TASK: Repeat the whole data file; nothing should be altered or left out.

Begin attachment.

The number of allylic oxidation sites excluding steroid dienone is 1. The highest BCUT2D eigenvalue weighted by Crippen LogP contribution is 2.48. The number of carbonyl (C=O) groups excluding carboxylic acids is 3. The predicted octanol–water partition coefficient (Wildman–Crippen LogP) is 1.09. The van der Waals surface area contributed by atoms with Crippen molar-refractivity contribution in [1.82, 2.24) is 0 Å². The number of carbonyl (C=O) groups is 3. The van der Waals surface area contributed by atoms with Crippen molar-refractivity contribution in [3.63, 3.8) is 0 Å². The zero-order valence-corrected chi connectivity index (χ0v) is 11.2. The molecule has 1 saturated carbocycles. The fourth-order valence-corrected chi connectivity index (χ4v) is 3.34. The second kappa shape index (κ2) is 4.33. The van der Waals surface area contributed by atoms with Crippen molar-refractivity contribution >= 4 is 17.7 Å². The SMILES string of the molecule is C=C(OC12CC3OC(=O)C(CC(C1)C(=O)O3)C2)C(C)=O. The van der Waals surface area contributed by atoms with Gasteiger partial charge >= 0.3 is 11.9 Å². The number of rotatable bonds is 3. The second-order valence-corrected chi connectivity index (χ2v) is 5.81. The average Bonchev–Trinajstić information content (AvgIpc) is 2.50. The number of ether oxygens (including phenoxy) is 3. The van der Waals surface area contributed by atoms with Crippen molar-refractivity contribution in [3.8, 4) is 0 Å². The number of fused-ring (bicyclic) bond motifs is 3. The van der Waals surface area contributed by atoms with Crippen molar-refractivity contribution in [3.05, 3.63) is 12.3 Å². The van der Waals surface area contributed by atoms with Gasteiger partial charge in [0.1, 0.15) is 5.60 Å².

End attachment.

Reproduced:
The number of allylic oxidation sites excluding steroid dienone is 1. The highest BCUT2D eigenvalue weighted by Crippen LogP contribution is 2.48. The number of carbonyl (C=O) groups excluding carboxylic acids is 3. The predicted octanol–water partition coefficient (Wildman–Crippen LogP) is 1.09. The van der Waals surface area contributed by atoms with Crippen molar-refractivity contribution in [1.82, 2.24) is 0 Å². The number of carbonyl (C=O) groups is 3. The van der Waals surface area contributed by atoms with Crippen molar-refractivity contribution in [3.63, 3.8) is 0 Å². The zero-order valence-corrected chi connectivity index (χ0v) is 11.2. The molecule has 1 saturated carbocycles. The fourth-order valence-corrected chi connectivity index (χ4v) is 3.34. The second kappa shape index (κ2) is 4.33. The van der Waals surface area contributed by atoms with Crippen molar-refractivity contribution >= 4 is 17.7 Å². The SMILES string of the molecule is C=C(OC12CC3OC(=O)C(CC(C1)C(=O)O3)C2)C(C)=O. The van der Waals surface area contributed by atoms with Gasteiger partial charge >= 0.3 is 11.9 Å². The number of rotatable bonds is 3. The second-order valence-corrected chi connectivity index (χ2v) is 5.81. The average Bonchev–Trinajstić information content (AvgIpc) is 2.50. The number of ether oxygens (including phenoxy) is 3. The van der Waals surface area contributed by atoms with Crippen molar-refractivity contribution in [3.8, 4) is 0 Å². The number of fused-ring (bicyclic) bond motifs is 3. The van der Waals surface area contributed by atoms with Crippen molar-refractivity contribution in [3.05, 3.63) is 12.3 Å². The van der Waals surface area contributed by atoms with Gasteiger partial charge in [0.1, 0.15) is 5.60 Å².